The authenticity of anonymity, the absurdity of fame
It starts with that moon. That haunting, mystical full moon that rises over erev Passover, the brightest of the year. The same moon that accompanied our ancestors as they committed the most courageous, terrifying, faithful act of our history. This was their light. It is our light.
I look at that moon and I feel a sense of fear and awe — a memory encoded in my DNA — and I wonder: What did it feel like, that night, to flee the only place you’ve ever known, to run for your life? I imagine unimaginable terror — no GPS, no knowledge of where you’re going or how you will survive once you get there.
I look at that moon and wonder: Who were my ancestors who had the courage to leave? It’s a stunning fact: I share blood with this person from so many hundreds of years ago, so many generations ago. How old was he or she? What did he or she look like? Questions about this hero flood my mind, starting with the most basic one: What was his or her name?
On erev Shavuot, 50 days later, while immersed in the study of Torah as a remembrance of when the Jewish people received our holiest of holy instructions, I imagine my ancestors, of whom I know no details, standing at the foot of Mount Sinai and hearing the voice of God, experiencing the most profound revelation in the existence of mankind.
The energy of this night makes it real for me, the story we tell about our Exodus from bondage to freedom, our days of wandering, wondering, remembering and receiving the Torah.
And it’s this relative of mine who I can’t stop thinking about. As I imagine Jews all over the world celebrating Shavuot, I’m deeply moved that each one of us has ancestors whose acts of courage and faith contributed to the making of the Jewish people, and because of them, we are Jews today.
But mostly I am struck by the collective anonymity of those who created the Jewish people.
As a life coach in the entertainment industry, I am keenly aware of the belief that anonymity in Hollywood is a fate worse than death. People today, and not just entertainers, desperately want to be famous. As the fame and celebrity culture has mushroomed and as the media continues to feed us the belief that, to really count in this world, you have to be famous, it’s no wonder studies show that teenagers don’t want to be doctors, lawyers or the president as in years past. Today, they want to be famous. Not for anything in particular, not for any accomplishment, simply famous.
When actors tell me how much they want to win an Academy Award, or musicians tell me how much they want to win a Grammy, as we dissect their desires, it always comes down to this: They want to matter. They want to make a difference in the world. Entertainers are not alone in thinking that public acknowledgment, awards and celebrity status will prove they count. This seems to be our new cultural “is.”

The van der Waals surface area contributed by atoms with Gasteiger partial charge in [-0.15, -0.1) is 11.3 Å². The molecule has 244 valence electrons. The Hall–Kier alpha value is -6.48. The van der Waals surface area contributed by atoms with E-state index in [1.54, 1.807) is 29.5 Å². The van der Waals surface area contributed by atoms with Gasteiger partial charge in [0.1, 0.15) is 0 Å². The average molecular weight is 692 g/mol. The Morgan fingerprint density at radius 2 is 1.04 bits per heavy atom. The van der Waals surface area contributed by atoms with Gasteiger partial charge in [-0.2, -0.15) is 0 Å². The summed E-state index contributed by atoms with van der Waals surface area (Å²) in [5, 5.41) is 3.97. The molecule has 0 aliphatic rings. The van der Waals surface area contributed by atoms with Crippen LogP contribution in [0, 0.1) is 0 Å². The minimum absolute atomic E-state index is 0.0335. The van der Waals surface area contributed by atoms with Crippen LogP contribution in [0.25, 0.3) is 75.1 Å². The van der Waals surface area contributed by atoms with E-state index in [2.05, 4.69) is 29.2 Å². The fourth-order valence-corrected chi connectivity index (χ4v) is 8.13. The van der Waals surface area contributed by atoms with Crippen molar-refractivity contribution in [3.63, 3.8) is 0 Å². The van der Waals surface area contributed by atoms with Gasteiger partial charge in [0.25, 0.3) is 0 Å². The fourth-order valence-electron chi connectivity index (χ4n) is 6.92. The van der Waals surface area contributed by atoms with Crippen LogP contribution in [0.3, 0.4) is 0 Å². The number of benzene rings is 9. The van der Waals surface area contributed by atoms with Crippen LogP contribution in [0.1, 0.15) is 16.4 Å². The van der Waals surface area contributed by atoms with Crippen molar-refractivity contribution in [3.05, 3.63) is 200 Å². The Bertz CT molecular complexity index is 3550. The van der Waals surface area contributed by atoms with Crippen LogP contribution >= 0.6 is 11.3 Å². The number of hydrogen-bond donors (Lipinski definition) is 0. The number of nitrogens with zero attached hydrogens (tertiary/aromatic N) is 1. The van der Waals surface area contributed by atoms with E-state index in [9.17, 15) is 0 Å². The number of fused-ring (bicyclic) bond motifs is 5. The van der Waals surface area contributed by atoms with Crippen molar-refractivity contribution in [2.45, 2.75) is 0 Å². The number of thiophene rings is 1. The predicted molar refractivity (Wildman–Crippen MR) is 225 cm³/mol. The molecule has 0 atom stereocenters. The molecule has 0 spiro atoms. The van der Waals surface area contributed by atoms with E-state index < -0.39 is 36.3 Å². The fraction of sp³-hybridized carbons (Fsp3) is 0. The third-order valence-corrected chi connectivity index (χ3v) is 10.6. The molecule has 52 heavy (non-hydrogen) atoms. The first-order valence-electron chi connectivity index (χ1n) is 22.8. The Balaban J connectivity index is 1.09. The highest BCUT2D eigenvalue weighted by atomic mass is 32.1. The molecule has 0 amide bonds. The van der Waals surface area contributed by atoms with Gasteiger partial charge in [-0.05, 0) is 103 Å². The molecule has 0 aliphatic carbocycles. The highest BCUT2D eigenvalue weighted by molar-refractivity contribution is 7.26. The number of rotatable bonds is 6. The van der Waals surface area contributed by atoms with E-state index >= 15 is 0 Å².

As Americans immersed in popular culture, we can name thousands of actors, musicians, scientists, engineers, politicians, activists and so on who have “made a difference” based on this faulty definition of success.
But as Jews, Shavuot offers us a moment to re-valuate: There’s no Nobel Prize, no CNN heroes profile, no 9/11-esque memorial recounting the name of every person who braved breaking free from Pharaoh’s wrath, whose every step from that night until entering the land of Israel was full of faith and courage. Shavuot allows us a night to take pause: Who has really made more of a difference in our lives than the anonymous thousands who fled Egypt and created the Jewish people? And how can we apply that understanding to our own lives?
Here’s how, in four parts.
Part 1: Fame, celebrity, awards (even if the award show is broadcast around the world) or public acknowledgment have no impact on how your words or deeds will impact anyone today, next week or generations from now. Mitzvot — acts of good deeds — are unquantifiable, their true hidden value unknowable. Awards and public glorification are nonsense. Know this, and listen to the sound of your soul. What’s speaking to you is your divine mission. Follow it — that’s what matters.
Part 2: We all count. We all matter. The Jewish belief of tikkun olam teaches us we all have a part to play in healing the world. There’s no competition. Choose to see beauty and value in each person and you will be released from the need to be elevated above others and recognized publicly.
Part 3: Ask yourself, “Where in my life do I want to take one step forward, but fear and uncertainty are holding me back? I want to remind you of this: If you’re Jewish and alive today, you share blood with people of immeasurable courage. If your ancestor can tie a sheep (the idols of the Egyptians) to his bedpost for three days, slaughter it with his bare hands and smear its blood over his door post, I promise you, you can take one step in the comforts of 2015 toward doing anything.
Part 4: Love more, love deeper, and be kind at every opportunity. The effects of love and kindness are what last forever.
May the energy of Shavuot, and the anonymity of our ancestors, inspire you to reconnect with your truest selves and live lives of true freedom.
Sherri Ziff is an entertainment industry-focused life coach, speaker, TV writer and author of the upcoming “Hollywood Epidemic: Fame, Celebrity & Other Illusions. How to Live a Life That Really Matters.” She can be reached at email@example.com.